Smalltown Boys and Country Girls: Gender and Sexuality within the Rural Idyll

 28th May 2019 10:00 - 16:30

University of Lincoln, Sarah Swift Building room SSB0103

A call for papers for a one-day symposium on 28th May exploring emerging research into gender, sexuality and relationships within rural communities.

Call for papers and posters:

This one-day event seeks to draw together postgraduate and early career researchers interested in in topics related to gender, sexuality and relationships within rural communities. Proposals for 20-minute papers are invited on any aspect of the theme. The following is a list of indicative topics, but is by no means prescriptive or exhaustive:

  • Gender within the village pub, church, cricket club or other rural institutions
  • Dating and sex in the countryside
  • Rural masculinities, femininities and androgynies
  • Providing services for rural LGBTQI+ communities
  • Rural queer, trans and non-binary identities and experiences
  • Women’s experiences of rurality
  • The impact of the internet/social media
  • Gender and the rural economy
  • Rural domestic life
  • Intersections with age, race, disability, social class or faith

Submissions should include a 200-250 word outline of the paper and a brief biography of the presenter.

The deadline for submissions is Friday 22nd March 2019

We also invite submissions of posters featuring relevant research, to be displayed at the symposium

Please email submissions and enquires to Claire Markham at cmarkham@lincoln.ac.uk and Michael Toze at mtoze@lincoln.ac.uk

Are you a Postgraduate or Early Career Researcher interested in topics related to gender, sexuality and relationships within rural communities.

Popular conceptualisations of the “rural idyll” often emphasise the importance of local tradition, both in terms of traditional rural institutions and activities – such as the pub, the church, and local sporting and social groups – and in terms of traditional values (Halfacree, 1995). This emphasis upon tradition can mean that rural communities are often also perceived to uphold conservative notions of gender, sexuality and family. However, despite the popular perception of an association between rurality and gender norms, academic analysis remains underdeveloped (Little, 2017).

Within queer studies, there has been a tendency to assume that LGBTQI+ populations will migrate away from the countryside in favour of metropolitan spaces. As a consequence, analysis of queer politics and queer lives has often focused upon urban populations, with relatively little discussion of rural experiences (Brown, 2012; Jones et al, 2013).

The nature of rural communities has changed in recent decades. Traditional institutions such as the pub and the church often face challenges around declining footfall. Some rural communities have seen an influx of more affluent commuters, ‘second homers’ and recent retirees, potentially displacing established village families. Other areas may experience problems of rural poverty, exacerbated by poor transport links and remoteness from services. At the same time, rurality can also be seen as allowing for closer community ties, while technology may offer new opportunities to overcome some of the challenges of geographic dispersal for young people, queer people and other rural populations looking to form relationships and develop community.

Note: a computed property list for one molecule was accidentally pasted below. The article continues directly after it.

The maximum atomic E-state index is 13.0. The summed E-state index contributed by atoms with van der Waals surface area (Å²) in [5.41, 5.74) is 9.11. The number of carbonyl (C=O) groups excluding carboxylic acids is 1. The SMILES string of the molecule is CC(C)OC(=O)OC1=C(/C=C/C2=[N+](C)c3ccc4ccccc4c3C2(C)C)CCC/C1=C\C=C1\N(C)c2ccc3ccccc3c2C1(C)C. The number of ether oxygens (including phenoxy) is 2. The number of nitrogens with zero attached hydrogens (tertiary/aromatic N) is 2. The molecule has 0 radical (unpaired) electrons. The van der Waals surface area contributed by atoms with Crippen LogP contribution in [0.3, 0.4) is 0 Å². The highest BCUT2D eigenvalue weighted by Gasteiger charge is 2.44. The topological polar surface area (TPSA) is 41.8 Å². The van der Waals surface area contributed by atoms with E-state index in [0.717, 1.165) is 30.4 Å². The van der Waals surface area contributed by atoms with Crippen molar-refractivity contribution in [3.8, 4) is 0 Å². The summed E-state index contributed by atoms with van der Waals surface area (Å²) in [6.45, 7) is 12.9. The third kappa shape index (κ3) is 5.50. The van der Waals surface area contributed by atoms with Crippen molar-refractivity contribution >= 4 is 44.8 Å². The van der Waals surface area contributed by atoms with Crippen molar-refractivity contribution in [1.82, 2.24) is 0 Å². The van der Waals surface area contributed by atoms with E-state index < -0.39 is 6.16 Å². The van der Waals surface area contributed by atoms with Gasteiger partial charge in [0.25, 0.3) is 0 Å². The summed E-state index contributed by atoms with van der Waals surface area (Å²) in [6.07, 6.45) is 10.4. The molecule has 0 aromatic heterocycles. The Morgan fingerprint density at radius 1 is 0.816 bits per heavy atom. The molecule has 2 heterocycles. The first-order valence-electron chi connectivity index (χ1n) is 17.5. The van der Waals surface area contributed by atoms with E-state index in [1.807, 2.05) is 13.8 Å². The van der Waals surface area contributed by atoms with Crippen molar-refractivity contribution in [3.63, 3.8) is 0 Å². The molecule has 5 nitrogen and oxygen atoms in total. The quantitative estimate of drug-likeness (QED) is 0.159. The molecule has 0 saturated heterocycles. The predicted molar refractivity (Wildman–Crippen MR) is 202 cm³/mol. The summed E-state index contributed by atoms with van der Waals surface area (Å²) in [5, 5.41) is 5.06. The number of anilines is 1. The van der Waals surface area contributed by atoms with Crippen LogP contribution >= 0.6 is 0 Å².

This regional symposium will bring together interdisciplinary scholars with an interest in topics related to gender, sexuality and relationships within rural communities.

Draft programme:

10.00 -  Arrival/registration over tea and coffee

10.30 – Welcome and introductions

10.40 – Key note 1 – Dr Laura Fenton, University of Manchester

11.40 – Session 1 (3 papers x 20 mins, 10 mins q and a)

12:50 – Lunch/networking (posters)

13.50 – Key note 2 – Dr Catherine Armstrong, Loughborough University

14.50 – Comfort break

15:00 – Session 2 (3 papers x 20 mins, 10 mins q and a)

16:10  - 16:30 – Concluding remarks and informal get together

Venue and directions

The event will take place at the University of Lincoln Sarah Swift building. This is a 5-10 minute flat walk from Lincoln central railway station. Exit the train station via the main exit and turn left. At the level crossing, turn left again (there is a wheelchair-accessible bridge if the barriers are down). Turn right at St Mark’s Street (junction with Tesco Express on the corner). Turn right into the small courtyard opposite Debenhams and the entrance to the Sarah Swift Building is immediately in front of you.

The event will be taking place in rooms SSB0102 and SSB0103, which are on the ground floor and have flat access. These can be found down the corridor to the right of the building entrance.

There are wheelchair-accessible visitor parking spaces immediately next to the Sarah Swift building: please contact the organisers as early as possible to ensure these are reserved for those who require them. It may be possible to arrange for other visitor parking on campus on request, but this cannot be guaranteed. The High Street and St Marks public pay and display car parks are both within 5 minutes’ walk of the venue.